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08-04-2020, 01:29 PM

The premise of the question is biased based upon failing to consider all of the real world outcomes.
It assumes that there has to be a winner to the game. it must be A or B which is hardly the situation.
Every fool knows the 8 is in the middle or the 9 and the 10 when playing 8, 9, and 10 ball. It’s in the rules.
So it was never a legal rack. Besides even if you insist it was, the 3rd outcome is a do over. Just re-rack.
Neither player wins and the previous incorrectly racked balls that just pocketed the 10 ball doesn’t count.


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08-04-2020, 06:37 PM

Quote:
Originally Posted by Bavafongoul View Post
... the 8 is in the middle or the 9 and the 10 when playing 8, 9, and 10 ball. It’s in the rules.
So it was never a legal rack. ...
I believe the 10 was in its proper spot in the rack.


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08-04-2020, 06:49 PM

Quote:
Originally Posted by gxman View Post
First break, Russian Kenny and DD/Roy arguing over the rules. Kenny broke, the 10b and cue ball dropped.

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08-05-2020, 03:34 PM

The OP wrote that the 10 ball was in a racking corner, not the middle, which is how the dispute arose.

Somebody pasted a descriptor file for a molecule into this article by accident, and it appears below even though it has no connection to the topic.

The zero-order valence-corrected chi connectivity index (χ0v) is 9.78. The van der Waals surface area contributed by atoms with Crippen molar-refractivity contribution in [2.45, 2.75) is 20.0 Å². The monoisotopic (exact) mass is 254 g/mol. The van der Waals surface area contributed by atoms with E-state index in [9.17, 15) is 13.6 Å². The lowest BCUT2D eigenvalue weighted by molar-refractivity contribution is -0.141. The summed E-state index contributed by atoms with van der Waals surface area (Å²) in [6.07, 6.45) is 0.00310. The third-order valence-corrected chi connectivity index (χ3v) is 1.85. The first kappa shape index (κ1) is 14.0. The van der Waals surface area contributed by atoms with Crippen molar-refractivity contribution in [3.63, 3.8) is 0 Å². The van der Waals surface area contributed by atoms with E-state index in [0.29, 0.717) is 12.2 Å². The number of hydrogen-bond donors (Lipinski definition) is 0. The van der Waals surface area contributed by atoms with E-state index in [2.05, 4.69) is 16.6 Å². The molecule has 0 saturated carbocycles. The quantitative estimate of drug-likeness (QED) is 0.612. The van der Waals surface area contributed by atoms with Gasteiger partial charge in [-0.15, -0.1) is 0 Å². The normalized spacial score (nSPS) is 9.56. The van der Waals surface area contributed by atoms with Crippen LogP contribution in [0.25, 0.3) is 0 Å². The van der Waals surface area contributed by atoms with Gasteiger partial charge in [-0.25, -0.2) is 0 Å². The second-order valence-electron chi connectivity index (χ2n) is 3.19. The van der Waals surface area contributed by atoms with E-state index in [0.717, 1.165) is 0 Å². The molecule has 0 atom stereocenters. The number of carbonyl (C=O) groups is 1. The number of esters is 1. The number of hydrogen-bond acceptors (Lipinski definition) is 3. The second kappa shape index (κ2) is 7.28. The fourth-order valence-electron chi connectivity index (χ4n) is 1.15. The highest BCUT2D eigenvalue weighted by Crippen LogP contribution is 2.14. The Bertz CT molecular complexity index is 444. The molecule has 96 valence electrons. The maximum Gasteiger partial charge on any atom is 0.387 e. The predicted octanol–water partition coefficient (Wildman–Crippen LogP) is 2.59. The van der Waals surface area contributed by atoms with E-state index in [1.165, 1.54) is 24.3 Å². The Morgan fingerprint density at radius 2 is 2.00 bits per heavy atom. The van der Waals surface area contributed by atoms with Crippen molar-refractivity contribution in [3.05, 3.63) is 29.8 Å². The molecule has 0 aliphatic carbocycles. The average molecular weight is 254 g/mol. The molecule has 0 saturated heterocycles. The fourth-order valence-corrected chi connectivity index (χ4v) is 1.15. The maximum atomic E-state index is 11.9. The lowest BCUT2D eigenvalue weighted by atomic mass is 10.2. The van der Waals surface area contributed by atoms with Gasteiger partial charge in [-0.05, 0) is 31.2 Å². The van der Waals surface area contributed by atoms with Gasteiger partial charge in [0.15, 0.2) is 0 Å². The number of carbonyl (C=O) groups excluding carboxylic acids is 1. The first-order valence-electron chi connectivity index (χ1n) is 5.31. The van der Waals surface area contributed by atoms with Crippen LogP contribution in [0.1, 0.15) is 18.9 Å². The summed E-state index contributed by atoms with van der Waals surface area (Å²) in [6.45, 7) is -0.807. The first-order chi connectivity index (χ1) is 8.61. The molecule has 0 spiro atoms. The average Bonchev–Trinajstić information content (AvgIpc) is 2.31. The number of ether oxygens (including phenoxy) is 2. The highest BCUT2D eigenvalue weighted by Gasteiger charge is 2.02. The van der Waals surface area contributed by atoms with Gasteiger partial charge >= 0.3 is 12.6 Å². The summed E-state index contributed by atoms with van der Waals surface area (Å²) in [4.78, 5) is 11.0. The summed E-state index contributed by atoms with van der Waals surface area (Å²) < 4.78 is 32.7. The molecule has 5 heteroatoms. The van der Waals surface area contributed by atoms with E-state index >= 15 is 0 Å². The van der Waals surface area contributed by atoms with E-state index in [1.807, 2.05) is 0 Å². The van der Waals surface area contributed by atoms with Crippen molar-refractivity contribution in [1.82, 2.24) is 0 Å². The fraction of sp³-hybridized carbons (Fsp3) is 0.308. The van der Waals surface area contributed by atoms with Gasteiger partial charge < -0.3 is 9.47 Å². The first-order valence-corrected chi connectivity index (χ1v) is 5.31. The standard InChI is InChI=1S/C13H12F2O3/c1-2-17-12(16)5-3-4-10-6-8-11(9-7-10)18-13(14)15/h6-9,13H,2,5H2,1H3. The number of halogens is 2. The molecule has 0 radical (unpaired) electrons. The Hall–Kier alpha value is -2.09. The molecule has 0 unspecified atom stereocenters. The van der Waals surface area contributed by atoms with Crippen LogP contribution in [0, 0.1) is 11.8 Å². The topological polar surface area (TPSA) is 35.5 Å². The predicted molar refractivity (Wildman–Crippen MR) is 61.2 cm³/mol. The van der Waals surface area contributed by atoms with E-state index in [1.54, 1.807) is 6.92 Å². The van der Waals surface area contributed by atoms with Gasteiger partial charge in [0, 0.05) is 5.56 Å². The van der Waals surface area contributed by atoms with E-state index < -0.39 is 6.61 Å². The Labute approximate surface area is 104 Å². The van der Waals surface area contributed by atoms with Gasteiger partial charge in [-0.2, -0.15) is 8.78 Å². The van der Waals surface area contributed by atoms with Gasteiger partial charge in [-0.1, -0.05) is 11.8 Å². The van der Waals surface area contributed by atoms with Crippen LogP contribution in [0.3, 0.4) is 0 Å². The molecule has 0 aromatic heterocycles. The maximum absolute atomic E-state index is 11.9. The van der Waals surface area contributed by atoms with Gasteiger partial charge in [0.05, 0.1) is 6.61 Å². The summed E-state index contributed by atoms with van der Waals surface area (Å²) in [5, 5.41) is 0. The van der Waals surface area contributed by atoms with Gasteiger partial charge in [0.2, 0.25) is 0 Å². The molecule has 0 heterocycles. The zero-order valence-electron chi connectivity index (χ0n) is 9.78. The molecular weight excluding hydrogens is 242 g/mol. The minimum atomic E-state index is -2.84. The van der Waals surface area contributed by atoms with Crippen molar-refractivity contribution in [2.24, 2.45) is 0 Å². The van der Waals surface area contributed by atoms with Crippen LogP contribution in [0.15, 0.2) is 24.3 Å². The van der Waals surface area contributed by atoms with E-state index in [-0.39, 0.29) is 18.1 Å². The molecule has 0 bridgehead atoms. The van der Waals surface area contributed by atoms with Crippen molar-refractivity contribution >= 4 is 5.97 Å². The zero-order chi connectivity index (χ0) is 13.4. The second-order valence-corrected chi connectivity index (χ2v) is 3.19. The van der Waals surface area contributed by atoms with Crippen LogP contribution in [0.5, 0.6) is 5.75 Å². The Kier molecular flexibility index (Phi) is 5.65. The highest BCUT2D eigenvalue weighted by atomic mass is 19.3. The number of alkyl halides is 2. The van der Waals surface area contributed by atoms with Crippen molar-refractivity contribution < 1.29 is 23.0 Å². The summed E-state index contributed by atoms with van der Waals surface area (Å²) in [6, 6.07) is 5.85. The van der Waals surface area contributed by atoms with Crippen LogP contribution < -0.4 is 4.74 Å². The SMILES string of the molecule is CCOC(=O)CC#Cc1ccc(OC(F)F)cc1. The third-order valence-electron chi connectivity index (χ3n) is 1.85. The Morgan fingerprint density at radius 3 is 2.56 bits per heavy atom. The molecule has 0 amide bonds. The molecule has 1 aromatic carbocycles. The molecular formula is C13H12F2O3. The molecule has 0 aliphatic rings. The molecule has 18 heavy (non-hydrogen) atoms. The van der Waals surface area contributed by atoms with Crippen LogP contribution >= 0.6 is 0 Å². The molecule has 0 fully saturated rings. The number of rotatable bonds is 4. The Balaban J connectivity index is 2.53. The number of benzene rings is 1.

I’ve never played in a ring game where the 5 ball was positioned in a corner location for that reason.
There are some players, not myself, with a great break & corner rack OB often drop in side pockets.

Personally, since 10 ball is played using intentionally called pockets, I submit the 10 should only count
if and when the player intentionally designated the 10 ball pocket before the break. If another ball drops,
the player that broke the rack does not retain the table since the 10 ball did not go in the called pocket.
If a different OB drops on the break rather than the10 ball, the player’s inning ends & gives up the table.

If you have the nuts to call the 10 ball on the break, go for it, But counting the 10 ball on the break & also
not calling the intended pocket makes it a 9 ball break. In other words, slopping the 10 in a pocket wins.